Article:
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Li4Ti5O12 coated by nitrogen-doped carbon for long life stationary Li ion batteries

 Among all the electrochemical energy storage devices, lithium ion battery, due to its high energy density, high power density, has been widely used in portable electronic devices, and has also been proposed for use in electric vehicles and large-scale energy storage. Spinel Li4Ti5O12 has attracted great interest as a new anode material for lithium ion battery. Its relatively high lithiation voltage plateau at 1.54V (versus Li/Li+) can avoid the safety concern and the small volume change during lithium insertion/extraction ensures its potential excellent cycling performance. However, its low electronic conductivity hinders its use in high power battery; and the gas-release (package swelling) problem resulting from the surface catalytic reaction between active material and electrolyte degrades the performance and causes safety concern. Surface carbon-coating is an effective approach to solve these problems, but it is still a big challenge to obtain uniform-thickness coating layer with high electric conductivity at relatively low temperature.

   Recently, PhD student Liang Zhao and Prof. Yong-Sheng Hu et al. in Group E01 from the Institute of Physics, CAS/Beijing National Laboratory for Condensed Matter Physics proposed a new carbon-coating technique for electrode materials using nitrogen-containing ionic liquids (ILs) as precursor. The porous Li4Ti5O12 uniformly coated with 1-2nm thickness of nitrogen-doped carbon shows excellent cycling performance (with a capacity retention of 83% after 2200 cycles in a half cell) and high rate capability (129 mAh/g at 10C discharge/charge rate with a capacity retention of 80%, 10C means full charge/discharge in 6 min). The advantages of this coating technique include: there is no solvent evaporation during the pyrolysis process for ionic liquids, which is favorable for the formation of uniform coating layer; it is easy to adjust the configuration and content of nitrogen in carbon by choosing various anions and cations of ILs; this technique can be extended to the surface modification of other electrode materials. This work has been published in Adv. Mater., 23, 1385-1388, 2011.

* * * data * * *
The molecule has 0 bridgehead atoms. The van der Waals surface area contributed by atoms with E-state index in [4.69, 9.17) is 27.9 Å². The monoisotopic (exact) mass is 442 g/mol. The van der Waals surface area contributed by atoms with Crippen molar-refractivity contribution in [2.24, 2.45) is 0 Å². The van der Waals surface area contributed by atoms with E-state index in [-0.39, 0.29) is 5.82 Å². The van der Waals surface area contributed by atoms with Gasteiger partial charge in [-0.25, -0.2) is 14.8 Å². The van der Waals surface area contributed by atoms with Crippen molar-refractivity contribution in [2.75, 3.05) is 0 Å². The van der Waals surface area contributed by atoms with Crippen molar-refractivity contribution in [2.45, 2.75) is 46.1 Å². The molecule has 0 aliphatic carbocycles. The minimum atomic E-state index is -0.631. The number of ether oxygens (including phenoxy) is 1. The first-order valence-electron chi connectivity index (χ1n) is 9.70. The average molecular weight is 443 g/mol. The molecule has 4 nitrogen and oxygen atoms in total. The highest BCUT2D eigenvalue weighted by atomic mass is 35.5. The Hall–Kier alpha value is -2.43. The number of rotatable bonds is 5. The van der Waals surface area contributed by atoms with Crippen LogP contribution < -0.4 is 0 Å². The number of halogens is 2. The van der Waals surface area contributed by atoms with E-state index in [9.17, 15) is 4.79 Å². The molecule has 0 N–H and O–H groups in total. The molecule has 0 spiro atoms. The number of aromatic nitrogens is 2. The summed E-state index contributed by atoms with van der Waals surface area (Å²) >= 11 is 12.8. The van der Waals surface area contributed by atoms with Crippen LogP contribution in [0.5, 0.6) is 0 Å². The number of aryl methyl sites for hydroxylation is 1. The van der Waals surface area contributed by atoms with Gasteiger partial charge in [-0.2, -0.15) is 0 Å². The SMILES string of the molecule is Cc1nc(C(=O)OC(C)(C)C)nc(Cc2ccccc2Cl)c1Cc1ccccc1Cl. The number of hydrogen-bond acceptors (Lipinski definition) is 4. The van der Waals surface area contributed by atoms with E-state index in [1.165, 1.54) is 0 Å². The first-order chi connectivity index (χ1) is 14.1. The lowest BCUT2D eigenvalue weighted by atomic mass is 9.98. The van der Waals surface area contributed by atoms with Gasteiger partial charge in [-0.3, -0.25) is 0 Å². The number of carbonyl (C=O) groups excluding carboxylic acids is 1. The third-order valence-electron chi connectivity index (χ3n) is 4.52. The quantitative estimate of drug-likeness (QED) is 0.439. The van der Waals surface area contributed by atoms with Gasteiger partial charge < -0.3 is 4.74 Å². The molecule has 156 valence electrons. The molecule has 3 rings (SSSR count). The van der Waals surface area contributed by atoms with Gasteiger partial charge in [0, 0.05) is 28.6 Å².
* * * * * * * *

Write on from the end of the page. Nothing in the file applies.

In order to make clear the effects of carbon and nitrogen-doped carbon coating on electrochemical performance of Li4Ti5O12, we collaborate with PhD student Zijing Ding and Prof. Sheng Meng in Group SF5. For the first time, using first-principles calculations based density functional theory, we construct an atomistic model for the interface between lithium transition metal oxide and carbon coating layers and obtain the physical picture of charge transfer process at the interface. The results show that at this interface there is a strong binding between the graphene coating layer and the Ti-terminated LTO surface, which significantly reduces the chemical activity of LTO surfaces and stabilizes the electrode/electrolyte interface, providing a clue to solve the gas-release problem for LTO-based batteries. This work has been published in Phys. Chem. Chem. Phys., 13, 15127-15133, 2011. 

   The above work was supported by funding from the 100 Talent Project of the Chinese Academy of Sciences, “863” Project (2009AA033101), “973” Projects (2007CB936500), NSFC (50972164) and CAS project (KJCX2-YW-W26).

 Fig.1 Characterization results of the nitrogen-doped carbon-coated Li4Ti5O12: (A) HRTEM image. A uniform coating layer formed on the particle surface; (B) XPS of the pristine and coated samples. Nitrogen element can be detected for the coated sample. (Image by Yong-Sheng Hu et al.)

Fig. 2 Rate capability (A) and cycling performance (B) of the nitrogen-doped carbon-coated Li4Ti5O12 compared with the pristine Li4Ti5O12. (Image by Yong-Sheng Hu et al.)

Fig. 3 (A) HRTEM image of carbon-coated Li4Ti5O12 by a CVD method. There is 1-2 graphene coating layer on the particle surface; (B) Side view of graphene or N-doped graphene-Li4Ti5O12 interface model. The surface of Li4Ti5O12 is Ti-terminated. (Image by Yong-Sheng Hu et al.)

 

The link for the papers:

1.“Porous Li4Ti5O12 Coated with N-Doped Carbon from Ionic Liquids for Li-Ion Batteries”

http://onlinelibrary.wiley.com/doi/10.1002/adma.201003294/abstract

2.“Towards understanding the effects of carbon and nitrogen-doped carbon coating on the electrochemical performance of Li4Ti5O12 in lithium ion batteries: a combined experimental and theoretical study”

http://pubs.rsc.org/en/Content/ArticleLanding/2011/CP/c1cp21513b

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